Wow. All I can say is 24 hours ago I powered off my phone and computer, shoved them into a cabinet down in my basement and walked right back up the stairs. Who knew that a ‘digital detox’ would be so hard?
I have never thought of myself as one of those people who is attached to their phones. (Spoiler Alert: It turns out I was really wrong). I rarely bring my phone to family functions, (unless I need it for safety reasons), and pride myself on this unattachment. (Again, I was totally mistaken.) So when 10:00 a.m. hit on a Friday when we had no school, I expected it would be that difficult to be without my phone and computer.
The night before, I got everything in order: I turned in any homework that was due on Friday and treated myself to a movie, as a way to indulge before the challenge began.
Friday started off fine. At 9:00 a.m. I took an online math retake and then things started to go downhill. As said before, I locked up my devices in the basement to prepare for my new journey. I thought that the challenge would be easy. How hard could it be not to use my phone for 24 hours? I was so wrong. Without my phone, I could not listen to music on Spotify or FaceTime any of my friends. As an extroverted person, I thrive when I am with people. During COVID-19 my screen time has increased by multiple hours since I FaceTime my friends constantly. I know this is probably not a good habit, but I rationalize that I am living amidst a global pandemic and I have some leeway to do things that make me happy.
For Friday, I had previously scheduled a walk with my neighbor — who is also one of my very good friends. The walk was great, the weather was perfect and I was feeling pretty good when I walked back into my room an hour and a half later. This was until I realized that I had absolutely nothing to do. Nothing.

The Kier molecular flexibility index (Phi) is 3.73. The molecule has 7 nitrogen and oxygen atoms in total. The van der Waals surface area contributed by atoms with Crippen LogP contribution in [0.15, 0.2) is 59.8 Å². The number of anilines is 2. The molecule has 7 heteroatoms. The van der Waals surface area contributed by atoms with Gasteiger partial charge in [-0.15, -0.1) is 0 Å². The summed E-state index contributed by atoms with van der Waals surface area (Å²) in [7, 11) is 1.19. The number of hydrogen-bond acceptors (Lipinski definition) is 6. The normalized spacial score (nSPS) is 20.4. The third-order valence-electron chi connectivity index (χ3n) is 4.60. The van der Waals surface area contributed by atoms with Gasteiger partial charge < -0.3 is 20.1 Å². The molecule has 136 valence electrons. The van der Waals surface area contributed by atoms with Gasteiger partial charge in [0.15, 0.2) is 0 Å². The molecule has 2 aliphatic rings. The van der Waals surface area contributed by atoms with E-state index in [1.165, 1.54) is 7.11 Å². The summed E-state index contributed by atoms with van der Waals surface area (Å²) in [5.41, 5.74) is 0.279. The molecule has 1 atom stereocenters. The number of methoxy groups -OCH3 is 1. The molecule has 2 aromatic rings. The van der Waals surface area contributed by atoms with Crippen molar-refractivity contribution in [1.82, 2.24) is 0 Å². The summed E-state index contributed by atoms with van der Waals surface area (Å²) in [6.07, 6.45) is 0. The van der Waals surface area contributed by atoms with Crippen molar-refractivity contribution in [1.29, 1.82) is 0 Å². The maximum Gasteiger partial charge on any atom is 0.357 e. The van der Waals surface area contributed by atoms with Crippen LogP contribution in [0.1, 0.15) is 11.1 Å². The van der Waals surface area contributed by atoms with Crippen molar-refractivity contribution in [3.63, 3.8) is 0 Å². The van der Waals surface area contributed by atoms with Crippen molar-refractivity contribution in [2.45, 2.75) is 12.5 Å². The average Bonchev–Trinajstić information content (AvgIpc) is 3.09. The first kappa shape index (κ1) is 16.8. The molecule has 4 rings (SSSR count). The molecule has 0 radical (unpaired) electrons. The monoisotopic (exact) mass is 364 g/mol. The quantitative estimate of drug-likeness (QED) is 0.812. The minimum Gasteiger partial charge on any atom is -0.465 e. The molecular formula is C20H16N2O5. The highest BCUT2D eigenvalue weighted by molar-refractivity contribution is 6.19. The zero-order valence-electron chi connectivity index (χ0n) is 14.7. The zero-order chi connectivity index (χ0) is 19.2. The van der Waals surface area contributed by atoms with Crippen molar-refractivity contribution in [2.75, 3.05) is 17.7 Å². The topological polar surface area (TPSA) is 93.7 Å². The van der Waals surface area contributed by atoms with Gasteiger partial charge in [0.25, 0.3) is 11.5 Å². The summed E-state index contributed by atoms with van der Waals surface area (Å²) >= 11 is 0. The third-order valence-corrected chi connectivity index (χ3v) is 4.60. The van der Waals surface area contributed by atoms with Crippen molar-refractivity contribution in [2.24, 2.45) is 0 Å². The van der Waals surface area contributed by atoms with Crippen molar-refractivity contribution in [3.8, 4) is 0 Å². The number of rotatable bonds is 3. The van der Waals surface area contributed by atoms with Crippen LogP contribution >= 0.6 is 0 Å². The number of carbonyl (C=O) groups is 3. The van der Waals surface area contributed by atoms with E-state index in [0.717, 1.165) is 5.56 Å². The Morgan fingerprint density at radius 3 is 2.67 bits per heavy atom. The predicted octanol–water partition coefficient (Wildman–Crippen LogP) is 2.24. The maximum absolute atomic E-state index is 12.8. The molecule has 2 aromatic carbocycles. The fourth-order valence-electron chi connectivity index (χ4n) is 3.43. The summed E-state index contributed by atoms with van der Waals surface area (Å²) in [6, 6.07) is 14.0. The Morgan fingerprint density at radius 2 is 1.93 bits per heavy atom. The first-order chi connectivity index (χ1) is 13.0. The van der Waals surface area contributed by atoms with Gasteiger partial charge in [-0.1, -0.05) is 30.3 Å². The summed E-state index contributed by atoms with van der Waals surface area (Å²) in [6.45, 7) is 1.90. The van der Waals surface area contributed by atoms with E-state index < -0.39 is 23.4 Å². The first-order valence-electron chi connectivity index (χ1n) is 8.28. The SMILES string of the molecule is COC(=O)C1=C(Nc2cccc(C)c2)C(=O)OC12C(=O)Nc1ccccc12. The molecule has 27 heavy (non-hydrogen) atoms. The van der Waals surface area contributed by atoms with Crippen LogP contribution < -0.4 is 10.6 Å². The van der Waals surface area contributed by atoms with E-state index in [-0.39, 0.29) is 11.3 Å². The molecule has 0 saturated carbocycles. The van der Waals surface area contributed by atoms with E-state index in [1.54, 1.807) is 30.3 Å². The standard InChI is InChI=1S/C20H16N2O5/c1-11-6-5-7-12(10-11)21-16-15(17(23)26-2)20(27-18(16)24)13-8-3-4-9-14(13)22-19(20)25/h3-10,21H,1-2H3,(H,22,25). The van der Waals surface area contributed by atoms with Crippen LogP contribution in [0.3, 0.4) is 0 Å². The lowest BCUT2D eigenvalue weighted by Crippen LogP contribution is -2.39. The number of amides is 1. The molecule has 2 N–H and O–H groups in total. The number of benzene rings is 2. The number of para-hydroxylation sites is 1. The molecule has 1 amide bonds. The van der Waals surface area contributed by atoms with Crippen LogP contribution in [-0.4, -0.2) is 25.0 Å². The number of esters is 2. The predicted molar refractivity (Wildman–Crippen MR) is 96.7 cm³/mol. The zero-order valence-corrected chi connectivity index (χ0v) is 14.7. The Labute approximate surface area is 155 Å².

I stupidly had done all of my homework the night before, and now was absolutely, completely, utterly annoyed. I wrote in my notes that day, “I AM BORED,” which sums it up perfectly.
Quick background: I like to do things well and am a bit of a perfectionist. So, the fact that I almost considered quitting says something. However, thinking back on that day I realize that phones are truly essential for my everyday life. While I recognize that watching hours of “Pretty Little Liars” is not essential to daily life (or the best use of my time), my phone is in fact a necessity for my safety and to keep in touch with friends and family.
Yes, I did have a mental breakdown while lying on my floor that day, bored and frustrated, but I did learn a lot thinking back on it. Hindsight is 20-20, like most things in life.
You will never know the impact something has on you until you try it. This was the first time either of us willingly participated in going a long period of time without our phones, and we are now able to apply some lessons from the challenge to our life in the future. The takeaway from your experience can be as small as stopping random browsing or watching TV less; it does not have to be drastic.
The basis of this article is to not only share our stories of the day, but to encourage others to be on their phone less. School curriculums these days are majorly dependent on the use of technology, making it difficult to manage the time that you are on your personal devices. However, it is important and impactful for your mind as well as your well-being to take a break from the glaring screens. Stop surfing Youtube and sign off of Instagram. It could be difficult going cold turkey, but if you ease into a less technologically focused lifestyle, each day will increasingly get easier.